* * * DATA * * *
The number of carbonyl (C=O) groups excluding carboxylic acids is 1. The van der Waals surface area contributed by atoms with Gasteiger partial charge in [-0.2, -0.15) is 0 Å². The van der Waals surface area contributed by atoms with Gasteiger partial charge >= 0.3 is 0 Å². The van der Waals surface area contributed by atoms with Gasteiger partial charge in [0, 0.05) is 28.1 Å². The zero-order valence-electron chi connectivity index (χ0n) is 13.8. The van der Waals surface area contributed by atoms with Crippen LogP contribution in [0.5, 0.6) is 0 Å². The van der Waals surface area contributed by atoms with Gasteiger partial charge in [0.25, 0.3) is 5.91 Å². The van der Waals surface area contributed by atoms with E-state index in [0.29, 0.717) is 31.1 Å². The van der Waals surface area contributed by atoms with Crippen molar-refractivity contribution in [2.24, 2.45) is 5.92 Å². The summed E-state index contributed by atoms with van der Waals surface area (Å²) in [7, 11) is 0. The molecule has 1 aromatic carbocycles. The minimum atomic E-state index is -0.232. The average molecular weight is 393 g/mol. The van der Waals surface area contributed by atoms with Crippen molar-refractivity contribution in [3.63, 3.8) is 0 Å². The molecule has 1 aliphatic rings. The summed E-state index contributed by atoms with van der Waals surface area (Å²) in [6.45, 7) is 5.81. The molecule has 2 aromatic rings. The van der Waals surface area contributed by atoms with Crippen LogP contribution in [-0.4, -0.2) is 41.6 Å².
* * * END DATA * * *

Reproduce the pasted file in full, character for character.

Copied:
The number of carbonyl (C=O) groups excluding carboxylic acids is 1. The van der Waals surface area contributed by atoms with Gasteiger partial charge in [-0.2, -0.15) is 0 Å². The van der Waals surface area contributed by atoms with Gasteiger partial charge >= 0.3 is 0 Å². The van der Waals surface area contributed by atoms with Gasteiger partial charge in [0, 0.05) is 28.1 Å². The zero-order valence-electron chi connectivity index (χ0n) is 13.8. The van der Waals surface area contributed by atoms with Crippen LogP contribution in [0.5, 0.6) is 0 Å². The van der Waals surface area contributed by atoms with Gasteiger partial charge in [0.25, 0.3) is 5.91 Å². The van der Waals surface area contributed by atoms with E-state index in [0.29, 0.717) is 31.1 Å². The van der Waals surface area contributed by atoms with Crippen molar-refractivity contribution in [2.24, 2.45) is 5.92 Å². The summed E-state index contributed by atoms with van der Waals surface area (Å²) in [7, 11) is 0. The molecule has 1 aromatic carbocycles. The minimum atomic E-state index is -0.232. The average molecular weight is 393 g/mol. The van der Waals surface area contributed by atoms with Crippen molar-refractivity contribution in [3.63, 3.8) is 0 Å². The molecule has 1 aliphatic rings. The summed E-state index contributed by atoms with van der Waals surface area (Å²) in [6.45, 7) is 5.81. The molecule has 2 aromatic rings. The van der Waals surface area contributed by atoms with Crippen LogP contribution in [-0.4, -0.2) is 41.6 Å².